In the series Rebels, which takes place about 11 years before the events of The Mandalorian, specific factions of the Mandalorians work for the Empire, which is basically a result of half of Mandalore being taken over by a Crime Syndicate led by Darth Maul during the Clone Wars. These Mandalorians had a ton of jetpacks, as did Sabine Wren, a Mandalorian who fought for the Rebellion in Rebels. So, during the Galactic Civil War, there are Mandalorians with jetpacks on all sides. But, relevantly, there were a ton of Imperial Supercommandos (a call-back to that early Empire concept art) who clearly fought for the Empire, and who very clearly had jetpacks.
This means jetpack tech was in the hands of the Empire twice: during the time the Republic becomes the Empire, and during the height of the Empire’s power just as the Rebellion is getting going.
The First Order isn’t the Empire. So did where did the First Order get its jetpacks in The Rise of Skywalker?
Obviously, the First Order has access to all the Empire’s remaining cool stuff. Kylo Ren mentions “the archives of the Empire” in a braggadocious way in The Force Awakens, and the entire aesthetic of the First Order is clearly connected to the Empire. But just like the Empire and the Army of the Republic before it, the First Order’s infantry doesn’t seem to have widespread jetpack use. After all, Finn was a First Order Stormtrooper prior to joining the Resistance, and if he’s surprised there are jetpacks in Rise of Skywalker, it stands to reason the tech is kind of rare.
So, where did the First Order get its jetpacks?
Maybe the First Order’s new jetpacks are connected to the return of Palpatine… which could be explained in The Mandalorian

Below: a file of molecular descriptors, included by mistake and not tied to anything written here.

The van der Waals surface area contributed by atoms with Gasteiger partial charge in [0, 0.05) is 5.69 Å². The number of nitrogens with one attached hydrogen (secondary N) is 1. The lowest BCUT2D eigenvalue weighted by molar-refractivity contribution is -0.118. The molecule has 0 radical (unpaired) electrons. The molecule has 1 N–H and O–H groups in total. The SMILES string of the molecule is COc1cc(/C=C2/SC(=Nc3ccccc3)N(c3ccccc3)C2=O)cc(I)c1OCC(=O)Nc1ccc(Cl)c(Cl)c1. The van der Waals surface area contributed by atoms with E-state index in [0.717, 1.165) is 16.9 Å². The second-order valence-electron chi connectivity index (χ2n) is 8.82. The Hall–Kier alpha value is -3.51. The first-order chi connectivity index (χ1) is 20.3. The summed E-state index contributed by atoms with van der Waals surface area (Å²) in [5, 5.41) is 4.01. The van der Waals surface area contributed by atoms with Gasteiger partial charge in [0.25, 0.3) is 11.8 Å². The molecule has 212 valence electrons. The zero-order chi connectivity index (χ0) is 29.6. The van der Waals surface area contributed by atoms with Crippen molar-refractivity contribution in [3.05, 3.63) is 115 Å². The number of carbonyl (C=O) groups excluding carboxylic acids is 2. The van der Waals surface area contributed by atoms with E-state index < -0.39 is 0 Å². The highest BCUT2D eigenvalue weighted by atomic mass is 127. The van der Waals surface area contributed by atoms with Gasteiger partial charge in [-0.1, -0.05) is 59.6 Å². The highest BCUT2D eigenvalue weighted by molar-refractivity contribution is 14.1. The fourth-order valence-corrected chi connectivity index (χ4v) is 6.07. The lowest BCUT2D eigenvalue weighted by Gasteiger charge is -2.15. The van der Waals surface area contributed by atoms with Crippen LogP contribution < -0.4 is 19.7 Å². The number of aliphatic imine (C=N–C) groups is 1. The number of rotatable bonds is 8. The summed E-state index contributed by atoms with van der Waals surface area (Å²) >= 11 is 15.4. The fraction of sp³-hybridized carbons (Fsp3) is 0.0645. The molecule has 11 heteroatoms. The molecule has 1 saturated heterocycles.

Various fan theories argue the new First Order jetpacks are connected to the return of Palpatine in The Rise of Skywalker. Here’s how to think about it.
- Palpatine’s comeback might be the result of cloners stealing DNA from Baby Yoda (AKA “The Child”) in The Mandalorian.
- If that same group of former Imperial jerks stole DNA from Baby Yoda, it’s not crazy to think they also stole some jetpacks from the Mandalorians we saw come out of hiding “Chapter 3: The Sin.”
- The remnants of the Empire are desperate for resources at the time of The Mandalorian, which means they would totally steal jetpacks and then repurpose those for mass production at some point in the future.
- The titular Mando does not have a jetpack, which reinforces the idea that this tech is rare.
This all leads to one possible theory: The First Order’s rise is possibly predicated on stealing tech from the Mandalorians. But, for some reason, mass producing jetpacks is difficult, and even after thirty-something years, the First Order has only just now gotten around to giving their Stormtroopers the ability to fly.
Will the scarcity of jetpacks ever be explained? Maybe, maybe not. But for the purposes of jetpacks being awesome, let’s hope that these are the new lightsabers of Star Wars and that less, is almost certainly more.
The Rise of Skywalker is out everywhere on December 20.